Original Research

Morphology of the tongue of the emu (Dromaius novaehollandiae). II. Histological features

M.R. Crole, J.T. Soley
Onderstepoort Journal of Veterinary Research | Vol 76, No 4 | a18 | DOI: https://doi.org/10.4102/ojvr.v76i4.18 | © 2009 M.R. Crole, J.T. Soley | This work is licensed under CC Attribution 4.0
Submitted: 09 September 2009 | Published: 09 September 2009

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M.R. Crole,
J.T. Soley,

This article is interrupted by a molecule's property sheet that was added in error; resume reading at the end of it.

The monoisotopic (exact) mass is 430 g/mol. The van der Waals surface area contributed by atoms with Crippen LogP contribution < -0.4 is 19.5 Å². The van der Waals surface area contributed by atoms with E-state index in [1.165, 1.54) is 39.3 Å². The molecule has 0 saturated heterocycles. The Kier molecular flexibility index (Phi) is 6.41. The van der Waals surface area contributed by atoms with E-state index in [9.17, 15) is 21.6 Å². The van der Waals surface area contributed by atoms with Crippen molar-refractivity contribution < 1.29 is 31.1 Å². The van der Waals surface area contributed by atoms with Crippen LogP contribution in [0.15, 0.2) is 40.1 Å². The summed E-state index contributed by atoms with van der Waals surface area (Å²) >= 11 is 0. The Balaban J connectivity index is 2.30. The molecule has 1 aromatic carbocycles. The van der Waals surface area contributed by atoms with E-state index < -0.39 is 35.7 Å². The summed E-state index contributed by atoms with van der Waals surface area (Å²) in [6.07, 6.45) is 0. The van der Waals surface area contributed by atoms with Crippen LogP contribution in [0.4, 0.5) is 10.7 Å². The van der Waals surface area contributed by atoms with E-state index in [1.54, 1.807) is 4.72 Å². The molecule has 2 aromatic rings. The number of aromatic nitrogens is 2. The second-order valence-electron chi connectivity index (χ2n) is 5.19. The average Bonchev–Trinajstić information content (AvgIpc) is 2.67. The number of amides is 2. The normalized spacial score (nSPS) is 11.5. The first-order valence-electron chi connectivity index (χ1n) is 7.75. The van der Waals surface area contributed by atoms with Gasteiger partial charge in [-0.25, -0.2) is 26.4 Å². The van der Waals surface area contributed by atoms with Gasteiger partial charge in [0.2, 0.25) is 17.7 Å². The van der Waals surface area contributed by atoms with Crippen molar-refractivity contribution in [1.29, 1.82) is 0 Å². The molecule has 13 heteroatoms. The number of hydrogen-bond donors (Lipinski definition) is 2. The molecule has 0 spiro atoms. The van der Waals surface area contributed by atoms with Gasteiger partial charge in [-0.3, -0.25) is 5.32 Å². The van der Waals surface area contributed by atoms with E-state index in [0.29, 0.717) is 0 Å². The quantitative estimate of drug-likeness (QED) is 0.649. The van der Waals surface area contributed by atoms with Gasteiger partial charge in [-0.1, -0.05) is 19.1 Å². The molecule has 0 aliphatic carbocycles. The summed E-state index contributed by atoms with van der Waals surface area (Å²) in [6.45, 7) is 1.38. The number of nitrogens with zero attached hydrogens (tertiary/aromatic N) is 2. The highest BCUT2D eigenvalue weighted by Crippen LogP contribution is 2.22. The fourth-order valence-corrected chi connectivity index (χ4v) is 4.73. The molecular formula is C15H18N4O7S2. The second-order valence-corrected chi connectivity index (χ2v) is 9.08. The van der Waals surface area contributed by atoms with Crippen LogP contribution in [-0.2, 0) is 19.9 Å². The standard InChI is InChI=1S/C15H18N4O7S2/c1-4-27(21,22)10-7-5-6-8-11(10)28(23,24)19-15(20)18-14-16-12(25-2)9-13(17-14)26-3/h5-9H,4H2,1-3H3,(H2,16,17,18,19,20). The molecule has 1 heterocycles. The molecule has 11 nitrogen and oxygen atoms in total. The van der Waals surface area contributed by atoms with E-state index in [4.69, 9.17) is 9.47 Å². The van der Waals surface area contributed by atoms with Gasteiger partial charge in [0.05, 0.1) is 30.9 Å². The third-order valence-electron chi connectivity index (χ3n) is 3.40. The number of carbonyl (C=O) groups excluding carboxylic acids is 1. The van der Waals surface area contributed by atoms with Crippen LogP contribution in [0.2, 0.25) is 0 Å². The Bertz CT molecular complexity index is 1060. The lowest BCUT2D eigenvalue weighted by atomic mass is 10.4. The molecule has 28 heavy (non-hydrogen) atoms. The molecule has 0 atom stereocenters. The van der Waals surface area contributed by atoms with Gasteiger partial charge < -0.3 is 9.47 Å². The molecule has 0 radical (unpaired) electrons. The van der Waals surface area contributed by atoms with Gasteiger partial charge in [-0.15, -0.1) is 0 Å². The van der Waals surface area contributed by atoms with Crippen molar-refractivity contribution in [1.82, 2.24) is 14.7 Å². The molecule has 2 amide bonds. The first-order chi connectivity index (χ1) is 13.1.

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Although a number of brief, fragmented descriptions have been provided on the gross morphology of the ratite tongue, very few studies have documented the histological structure of this organ. This paper presents the first definitive histological description of the emu tongue and reviews, consolidates and compares the scattered information on the histology of the ratite tongue available in the literature. Five tongues were removed from heads obtained from birds at slaughter and fixed in 10 % neutral buffered formalin. Appropriate longitudinal and transverse segments were removed, routinely processed for light microscopy, and sections examined after staining with H & E and PAS. The entire tongue (body and root) is invested by a non-keratinized stratified squamous epithelium. The supporting connective tissue of the tongue dorsum displays only large, simple branched tubular mucussecreting glands, whereas the caudal tongue body ventrum and tongue root, in addition to these glands, also exhibits small, simple tubular mucus-secreting glands. Herbst corpuscles are associated with the large, simple branched glands. Lymphoid tissue is restricted to the tongue ventrum and is particularly obvious at the junction of the ventral tongue body and frenulum where a large aggregation of diffuse lymphoid tissue, with nodular tissue proximally, was consistently observed. A structure resembling a taste bud was located in the epithelium on the caudal extremity of the tongue root of one bird. This is the first reported observation of taste buds in ratites. Forming the core of the tongue body is the cartilaginous paraglossum lying dorsal to the partially ossified rostral projection of the basihyale. The histological features of the emu tongue are generally similar to those described for the greater rhea and ostrich, except that taste buds were not identified in these species. The results would suggest that the emu tongue functions as a sensory organ, both for taste and touch (by virtue of taste receptors and Herbst corpuscles, respectively), as well as fulfilling an immunological function.


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